Note the ‘V’shape of the two Pavilions with the administrative offices in the centre. The children are in their beds outside on the veranda.
Note the ‘V’shape of the two Pavilions with the administrative offices in the centre. The children are in their beds outside on the veranda.


Each Pavilion was divided into two wings laid out in a shallow boomerang 'V' form, with a block in the centre in which were the immediate medical facilities, nurses’ quarters, toilets and bathrooms. There were also the cleaner’s facilities, a boiler house and kitchen and an Aladdin's cave of a room full of toys. The latter was of course the first place to be explored. It was a long narrow room lined with stout shelves full of toys of the period to suit all juvenile ages.  Among the items were a rocking horse, teddy bears, small wooden building bricks (no plastic of any kind in those days), tiddlywinks, snakes and ladders, ludo, and other board games. Outdoor pursuits catered for ranged from balls for football, cricket, tennis (and tabletop), and sets of boxing gloves for juveniles and many other playthings of the more enduring kind. Those items and the seasonal aspects of the rural setting have left memories of interesting encounters and experiences. One boy said he came from Anniesland, a name that puzzled and fascinated me. I thought it meant Annie’s landing and later quizzed my visitors, much to their amusement, as to which close Annie lived in, expecting they would know which landing her house was on.



The main meals were probably prepared at a central hospital kitchen and delivered in bulk to Pavilion kitchens for distribution to patients by the ward maids. Breakfasts and suppers were provided from the Pavilion kitchens.Early one dark morning, I was supposed to be helping the ward maid who was preparing breakfast when she burned a batch of slices of toast under the grill. Gathering up the half-a-dozen smoking slices from the large grill pan, she moved to a coal bunker near where I was standing, lowered the front flap and threw them in. As she did so I was amazed to see a number of previously burned slices lying inside. The sight of so much bread going to waste made a deep impression on me. Although my father was never out of work during my lifetime until he retired, our lifestyle at home was conducted in a fairly economical way and waste on this scale would never have been tolerated. I remember having to resist the urge to climb into the bunker to recover the discarded slices, and scrape off the charring as my mother would have done, something I still do even today.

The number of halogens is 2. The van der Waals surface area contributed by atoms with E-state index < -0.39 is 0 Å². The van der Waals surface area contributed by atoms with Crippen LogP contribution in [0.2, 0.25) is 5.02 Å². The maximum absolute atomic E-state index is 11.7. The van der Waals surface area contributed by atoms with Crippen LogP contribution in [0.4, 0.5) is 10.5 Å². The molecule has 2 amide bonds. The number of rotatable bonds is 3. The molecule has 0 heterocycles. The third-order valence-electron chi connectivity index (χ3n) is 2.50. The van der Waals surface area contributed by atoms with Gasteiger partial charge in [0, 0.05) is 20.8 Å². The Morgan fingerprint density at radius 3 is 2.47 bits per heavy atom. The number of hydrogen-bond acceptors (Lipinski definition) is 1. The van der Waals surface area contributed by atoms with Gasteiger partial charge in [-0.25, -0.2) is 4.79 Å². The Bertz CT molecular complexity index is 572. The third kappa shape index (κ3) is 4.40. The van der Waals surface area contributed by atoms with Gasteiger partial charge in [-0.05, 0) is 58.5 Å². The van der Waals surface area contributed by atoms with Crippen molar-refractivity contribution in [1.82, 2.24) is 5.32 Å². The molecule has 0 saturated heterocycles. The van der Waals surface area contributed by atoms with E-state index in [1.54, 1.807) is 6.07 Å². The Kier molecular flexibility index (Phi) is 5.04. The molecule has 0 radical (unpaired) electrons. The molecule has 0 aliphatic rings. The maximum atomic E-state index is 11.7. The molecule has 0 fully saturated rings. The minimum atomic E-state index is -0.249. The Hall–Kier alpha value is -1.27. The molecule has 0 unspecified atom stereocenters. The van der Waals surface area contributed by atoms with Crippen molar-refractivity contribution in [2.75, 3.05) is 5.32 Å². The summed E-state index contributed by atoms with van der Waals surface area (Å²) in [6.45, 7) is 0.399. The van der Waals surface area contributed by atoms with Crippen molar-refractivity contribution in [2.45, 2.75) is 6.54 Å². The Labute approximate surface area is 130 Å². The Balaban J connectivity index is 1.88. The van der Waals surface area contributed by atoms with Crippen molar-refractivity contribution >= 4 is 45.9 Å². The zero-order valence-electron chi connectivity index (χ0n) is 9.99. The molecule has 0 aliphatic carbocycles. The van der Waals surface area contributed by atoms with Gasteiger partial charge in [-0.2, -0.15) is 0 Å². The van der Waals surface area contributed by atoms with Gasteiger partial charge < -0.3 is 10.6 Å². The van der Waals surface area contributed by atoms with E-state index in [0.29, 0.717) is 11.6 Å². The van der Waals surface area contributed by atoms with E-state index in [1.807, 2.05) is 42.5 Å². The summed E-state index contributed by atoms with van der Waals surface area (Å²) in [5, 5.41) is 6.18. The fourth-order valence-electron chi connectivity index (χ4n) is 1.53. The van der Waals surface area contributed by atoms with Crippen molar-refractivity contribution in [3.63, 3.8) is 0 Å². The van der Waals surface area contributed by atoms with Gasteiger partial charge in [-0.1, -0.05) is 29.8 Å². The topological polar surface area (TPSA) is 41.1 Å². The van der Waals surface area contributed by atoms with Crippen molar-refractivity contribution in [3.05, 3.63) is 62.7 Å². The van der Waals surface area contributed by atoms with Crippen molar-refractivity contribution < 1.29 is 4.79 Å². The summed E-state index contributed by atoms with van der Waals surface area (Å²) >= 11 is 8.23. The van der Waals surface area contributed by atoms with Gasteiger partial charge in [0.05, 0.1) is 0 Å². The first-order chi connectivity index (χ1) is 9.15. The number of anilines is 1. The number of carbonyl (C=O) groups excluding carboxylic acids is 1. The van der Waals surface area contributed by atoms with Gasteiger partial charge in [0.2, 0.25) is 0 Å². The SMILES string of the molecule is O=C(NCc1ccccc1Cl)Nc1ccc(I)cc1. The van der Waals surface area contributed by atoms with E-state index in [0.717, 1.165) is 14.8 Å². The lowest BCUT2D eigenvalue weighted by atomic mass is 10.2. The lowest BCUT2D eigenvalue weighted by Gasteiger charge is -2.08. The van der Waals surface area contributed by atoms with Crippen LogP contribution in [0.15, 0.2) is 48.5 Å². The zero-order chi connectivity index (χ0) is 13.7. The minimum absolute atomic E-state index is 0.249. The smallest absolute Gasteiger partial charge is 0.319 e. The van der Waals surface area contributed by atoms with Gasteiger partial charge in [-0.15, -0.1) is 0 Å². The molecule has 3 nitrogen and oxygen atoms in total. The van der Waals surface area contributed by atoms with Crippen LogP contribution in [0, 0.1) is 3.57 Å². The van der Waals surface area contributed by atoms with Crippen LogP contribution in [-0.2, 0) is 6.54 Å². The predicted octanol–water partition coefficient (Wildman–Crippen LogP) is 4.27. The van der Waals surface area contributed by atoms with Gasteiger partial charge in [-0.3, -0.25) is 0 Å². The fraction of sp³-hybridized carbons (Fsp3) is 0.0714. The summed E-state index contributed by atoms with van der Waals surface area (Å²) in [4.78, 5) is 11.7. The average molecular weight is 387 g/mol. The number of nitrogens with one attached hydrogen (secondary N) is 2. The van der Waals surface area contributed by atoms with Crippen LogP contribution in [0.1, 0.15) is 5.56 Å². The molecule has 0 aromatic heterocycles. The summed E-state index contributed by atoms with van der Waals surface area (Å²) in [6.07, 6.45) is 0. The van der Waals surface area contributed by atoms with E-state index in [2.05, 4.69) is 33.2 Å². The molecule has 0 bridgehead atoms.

It would be expected that with youngsters in our age range a certain amount of rowdiness would occur, and perhaps it did outwith my perception. Maybe I was among children from a background different from the one I was used to, although the most likely reason was the fact that we were in hospital being treated for a debilitating and life-threatening illness. Most groups of youngsters like this would have had one or two with forceful personalities, who would try to dominate and perhaps bully some of the others, but this did not seem to happen. Perhaps the supervision was greater than I recall, but a possible reason for the low incidence of bad behaviour was the threat of the syringe. This was a seemingly enormous, vicious looking hypodermic instrument, which was produced at bed time and administered in an apparently random way to some of the older boys. The victims didn't appear to know about it in advance. They had to lie face down on their beds in full view of the ward to receive their injection in the backside, which never failed to cause a howling match, so it must have been really painful. I never actually saw anyone getting the injection, because after the first time I saw what was happening I hid under the bed whenever it appeared in case it was my turn, but do remember once being threatened with it as part of a group if we didn't behave ourselves after some minor rowdiness.